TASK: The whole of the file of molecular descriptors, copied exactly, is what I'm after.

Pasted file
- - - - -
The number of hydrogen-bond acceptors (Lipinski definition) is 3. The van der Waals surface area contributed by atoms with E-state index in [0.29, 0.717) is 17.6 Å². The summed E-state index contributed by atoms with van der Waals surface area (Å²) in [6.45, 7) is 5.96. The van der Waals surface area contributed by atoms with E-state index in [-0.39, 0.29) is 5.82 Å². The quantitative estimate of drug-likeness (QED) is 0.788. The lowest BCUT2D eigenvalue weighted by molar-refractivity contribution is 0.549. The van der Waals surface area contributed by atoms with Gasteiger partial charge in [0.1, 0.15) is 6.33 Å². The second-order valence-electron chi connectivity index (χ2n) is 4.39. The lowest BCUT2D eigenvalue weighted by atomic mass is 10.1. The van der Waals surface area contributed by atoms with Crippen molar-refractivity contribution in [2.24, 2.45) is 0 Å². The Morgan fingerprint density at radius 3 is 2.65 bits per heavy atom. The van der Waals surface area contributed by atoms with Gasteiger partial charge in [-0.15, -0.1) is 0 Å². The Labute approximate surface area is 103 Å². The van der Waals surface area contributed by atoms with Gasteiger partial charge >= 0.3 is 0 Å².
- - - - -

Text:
The number of hydrogen-bond acceptors (Lipinski definition) is 3. The van der Waals surface area contributed by atoms with E-state index in [0.29, 0.717) is 17.6 Å². The summed E-state index contributed by atoms with van der Waals surface area (Å²) in [6.45, 7) is 5.96. The van der Waals surface area contributed by atoms with E-state index in [-0.39, 0.29) is 5.82 Å². The quantitative estimate of drug-likeness (QED) is 0.788. The lowest BCUT2D eigenvalue weighted by molar-refractivity contribution is 0.549. The van der Waals surface area contributed by atoms with Gasteiger partial charge in [0.1, 0.15) is 6.33 Å². The second-order valence-electron chi connectivity index (χ2n) is 4.39. The lowest BCUT2D eigenvalue weighted by atomic mass is 10.1. The van der Waals surface area contributed by atoms with Crippen molar-refractivity contribution in [2.24, 2.45) is 0 Å². The Morgan fingerprint density at radius 3 is 2.65 bits per heavy atom. The van der Waals surface area contributed by atoms with Gasteiger partial charge in [-0.15, -0.1) is 0 Å². The Labute approximate surface area is 103 Å². The van der Waals surface area contributed by atoms with Gasteiger partial charge >= 0.3 is 0 Å².